The Commissioner objects to the magistrate judge's finding that the ALJ failed adequately to develop the administrative record. The ALJ had an affirmative duty to develop the administrative record. See, e.g., Shaw v. Chater, 221 F.3d 126, 131 (2d Cir. 2000). However, at oral argument the Commissioner made clear that his objection in this respect was limited to the magistrate judge's finding that the ALJ should have re-contacted Dr. Ekong to clarify Dr. Ekong's findings with respect to the frequency of the plaintiff's experience of decompensation. (Tr. 16. ("[The Court]: Your objection on the failure to develop the record was a limited objection with respect to the failure to re-contact the psychiatrist to deal with the issue of the periods, the episodes of decompensation. [Defense counsel]: Yes.") That objection is moot because, as explained above, the inquiry into decompensation relates to the assessment of severity, and the ALJ deferred to the treating physicians and found that the plaintiff's mental impairment was severe. (Tr. 12 ("[Defense counsel]: [I]t's a little bit moot . . . ."), 16 ("[Defense counsel]: I am not sure that we covered the portion of the objections with regard to the need to recontact for clarification on the rejection of the decompensation. But maybe we did because we talked about it, he found it to be severe. And so it is sort of not relevant.").) In any event, it will certainly be appropriate on remand for the ALJ to seek any further records from the treating physicians in response to the plaintiff's requests.
To the extent the Commissioner also objected to the finding by the magistrate judge that the ALJ should have obtained more medical -- as distinguished from mental health -- records, any such objection was withdrawn at oral argument. (See Tr. 5 ("[Defense counsel]: I would disagree that there was a gap in time with regard to her psychiatric records . . . . [W]ith regard to her physical records, perhaps that could be true . . . .").) In any event, any such objection would be moot because it will plainly be necessary to update the plaintiff's records on remand due to the significant amount of time that has elapsed since the last hearing.
The Commissioner objects to a "sense" that is "woven into" the magistrate judge's analysis that it was impermissible for the ALJ to rely on the testimony of a non-examining psychiatrist in assessing the severity of the plaintiff's mental impairment or her residual functional capacity. (Tr. 16-17.) Plainly it is permissible for an ALJ to rely on testimony from a non-examining physician, but that reliance is subject to the treating physician rule as described above. See 20 C.F.R. §§ 404.1527(f)(2)(iii), 416.927(f)(2)(iii). In any event, this objection is moot because the ALJ deferred to the findings of the treating physicians.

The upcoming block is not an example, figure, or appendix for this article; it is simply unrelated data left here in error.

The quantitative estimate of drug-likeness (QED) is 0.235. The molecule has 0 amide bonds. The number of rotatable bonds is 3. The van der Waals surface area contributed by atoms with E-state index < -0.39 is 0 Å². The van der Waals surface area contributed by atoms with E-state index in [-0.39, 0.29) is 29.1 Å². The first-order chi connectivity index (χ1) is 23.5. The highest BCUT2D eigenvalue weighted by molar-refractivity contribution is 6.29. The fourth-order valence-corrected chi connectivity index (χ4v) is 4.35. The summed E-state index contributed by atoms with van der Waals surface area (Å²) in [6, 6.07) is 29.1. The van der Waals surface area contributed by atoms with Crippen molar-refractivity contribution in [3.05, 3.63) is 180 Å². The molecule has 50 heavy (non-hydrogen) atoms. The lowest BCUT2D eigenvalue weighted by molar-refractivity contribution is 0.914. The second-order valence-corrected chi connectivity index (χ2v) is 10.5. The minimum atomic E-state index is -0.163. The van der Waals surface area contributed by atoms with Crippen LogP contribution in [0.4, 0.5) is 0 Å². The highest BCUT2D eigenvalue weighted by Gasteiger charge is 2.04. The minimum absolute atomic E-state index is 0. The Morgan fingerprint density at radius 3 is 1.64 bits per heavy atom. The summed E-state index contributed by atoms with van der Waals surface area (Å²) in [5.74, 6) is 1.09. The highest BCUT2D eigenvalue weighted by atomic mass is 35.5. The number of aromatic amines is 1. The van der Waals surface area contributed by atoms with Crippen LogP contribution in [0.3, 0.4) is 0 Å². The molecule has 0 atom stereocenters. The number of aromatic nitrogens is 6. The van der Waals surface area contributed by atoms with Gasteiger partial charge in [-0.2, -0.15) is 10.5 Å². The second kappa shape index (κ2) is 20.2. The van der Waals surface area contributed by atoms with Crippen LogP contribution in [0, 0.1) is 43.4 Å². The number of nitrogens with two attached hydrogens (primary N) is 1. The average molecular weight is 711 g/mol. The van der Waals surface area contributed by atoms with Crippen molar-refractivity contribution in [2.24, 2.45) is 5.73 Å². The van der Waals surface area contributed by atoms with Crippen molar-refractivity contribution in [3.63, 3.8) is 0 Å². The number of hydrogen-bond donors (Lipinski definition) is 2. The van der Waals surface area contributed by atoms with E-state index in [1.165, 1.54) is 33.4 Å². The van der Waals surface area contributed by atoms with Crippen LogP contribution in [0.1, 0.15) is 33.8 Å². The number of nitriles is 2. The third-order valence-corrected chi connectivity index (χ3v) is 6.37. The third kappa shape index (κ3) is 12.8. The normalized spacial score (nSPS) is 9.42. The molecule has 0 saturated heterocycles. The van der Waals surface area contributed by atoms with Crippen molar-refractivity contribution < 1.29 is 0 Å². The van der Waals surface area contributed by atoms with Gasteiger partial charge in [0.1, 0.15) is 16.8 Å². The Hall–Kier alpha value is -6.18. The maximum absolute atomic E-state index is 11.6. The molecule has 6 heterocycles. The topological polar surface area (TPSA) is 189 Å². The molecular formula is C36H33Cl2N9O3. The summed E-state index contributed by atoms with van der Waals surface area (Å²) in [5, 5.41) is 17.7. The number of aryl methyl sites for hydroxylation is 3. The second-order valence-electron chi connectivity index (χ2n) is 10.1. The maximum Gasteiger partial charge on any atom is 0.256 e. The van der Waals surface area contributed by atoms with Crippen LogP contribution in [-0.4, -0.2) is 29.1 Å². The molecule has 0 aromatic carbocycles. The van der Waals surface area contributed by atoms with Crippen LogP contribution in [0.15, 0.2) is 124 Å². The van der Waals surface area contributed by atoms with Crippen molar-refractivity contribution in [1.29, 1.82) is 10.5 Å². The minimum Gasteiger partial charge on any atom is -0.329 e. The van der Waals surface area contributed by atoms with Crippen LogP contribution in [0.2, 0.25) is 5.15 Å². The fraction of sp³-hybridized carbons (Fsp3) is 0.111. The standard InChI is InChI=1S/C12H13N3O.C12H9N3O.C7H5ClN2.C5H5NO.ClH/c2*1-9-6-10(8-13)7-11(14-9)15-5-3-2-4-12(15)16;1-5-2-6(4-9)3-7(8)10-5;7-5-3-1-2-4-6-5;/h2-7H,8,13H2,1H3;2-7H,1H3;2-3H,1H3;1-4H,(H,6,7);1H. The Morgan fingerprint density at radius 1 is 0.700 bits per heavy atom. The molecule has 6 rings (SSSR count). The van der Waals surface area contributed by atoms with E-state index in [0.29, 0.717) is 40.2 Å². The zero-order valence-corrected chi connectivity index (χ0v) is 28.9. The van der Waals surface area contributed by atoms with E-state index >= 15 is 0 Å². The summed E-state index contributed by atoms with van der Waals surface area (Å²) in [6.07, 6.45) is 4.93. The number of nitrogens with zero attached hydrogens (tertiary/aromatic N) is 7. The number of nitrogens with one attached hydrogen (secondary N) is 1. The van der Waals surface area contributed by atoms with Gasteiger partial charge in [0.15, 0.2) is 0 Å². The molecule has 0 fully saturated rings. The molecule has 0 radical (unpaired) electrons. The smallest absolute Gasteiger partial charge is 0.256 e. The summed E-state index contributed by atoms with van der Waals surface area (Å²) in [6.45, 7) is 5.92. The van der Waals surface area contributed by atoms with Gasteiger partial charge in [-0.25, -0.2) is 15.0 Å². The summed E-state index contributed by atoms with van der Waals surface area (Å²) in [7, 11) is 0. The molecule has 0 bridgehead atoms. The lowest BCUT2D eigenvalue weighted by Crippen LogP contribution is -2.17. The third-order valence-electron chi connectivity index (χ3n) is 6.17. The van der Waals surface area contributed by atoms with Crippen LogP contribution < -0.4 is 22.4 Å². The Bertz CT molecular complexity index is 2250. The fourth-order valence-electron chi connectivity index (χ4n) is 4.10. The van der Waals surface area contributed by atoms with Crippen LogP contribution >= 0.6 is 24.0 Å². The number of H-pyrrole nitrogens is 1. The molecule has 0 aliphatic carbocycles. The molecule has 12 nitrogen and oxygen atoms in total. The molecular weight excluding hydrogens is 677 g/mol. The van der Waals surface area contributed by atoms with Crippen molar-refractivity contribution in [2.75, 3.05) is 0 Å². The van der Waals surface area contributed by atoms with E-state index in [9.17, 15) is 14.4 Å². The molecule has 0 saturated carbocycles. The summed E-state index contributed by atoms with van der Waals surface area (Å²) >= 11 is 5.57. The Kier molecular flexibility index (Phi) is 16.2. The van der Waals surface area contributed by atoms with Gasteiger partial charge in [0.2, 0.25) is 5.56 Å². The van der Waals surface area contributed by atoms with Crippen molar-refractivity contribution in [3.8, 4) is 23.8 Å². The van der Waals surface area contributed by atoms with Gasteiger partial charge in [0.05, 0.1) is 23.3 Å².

In his papers, the Commissioner objected to the magistrate judge's finding that the ALJ also violated the treating physician rule with respect to the medical doctors who treated the plaintiff, as distinguished from the mental health doctors whose findings have already been discussed. The Commissioner's objection appeared to be limited to a finding by the magistrate judge that the ALJ should have "address[ed] explicitly" the finding by two treating medical physicians that the plaintiff was "partially" and "totally" disabled, respectively. The Commissioner is correct that those were legal conclusions for which the ALJ did not owe deference to the treating medical physicians under the treating physician rule. See Snell v. Apfel, 177 F.3d 128, 133 (2d Cir. 1999).
However, to the extent the Commissioner also objected to the finding by the magistrate judge that the ALJ violated the treating physician rule by rejecting the findings of the treating medical physicians or at least failing to explain how his purported acceptance of those findings could be reconciled with the jobs the ALJ identified as coming within the plaintiff's residual functional capacity, any such objection was withdrawn at oral argument. (See Tr. 7 ("[Defense counsel]: I believe that the ALJ dealt correctly . . . with the opinions of the treating psychiatrist and psychologist. And with regard to the treating [medical] physicians, it's a little scant.").) Moreover, such an objection would be without merit because further explanation from the ALJ is plainly required on this subject.
The Report and Recommendation of the Magistrate Judge is adopted except as objected to and discussed above. The decision by the ALJ is vacated and this case is remandd, on the consent of both parties, to the Commissioner for further proceedings not inconsistent with this Opinion. The Clerk is directed to enter Judgment and to close this case.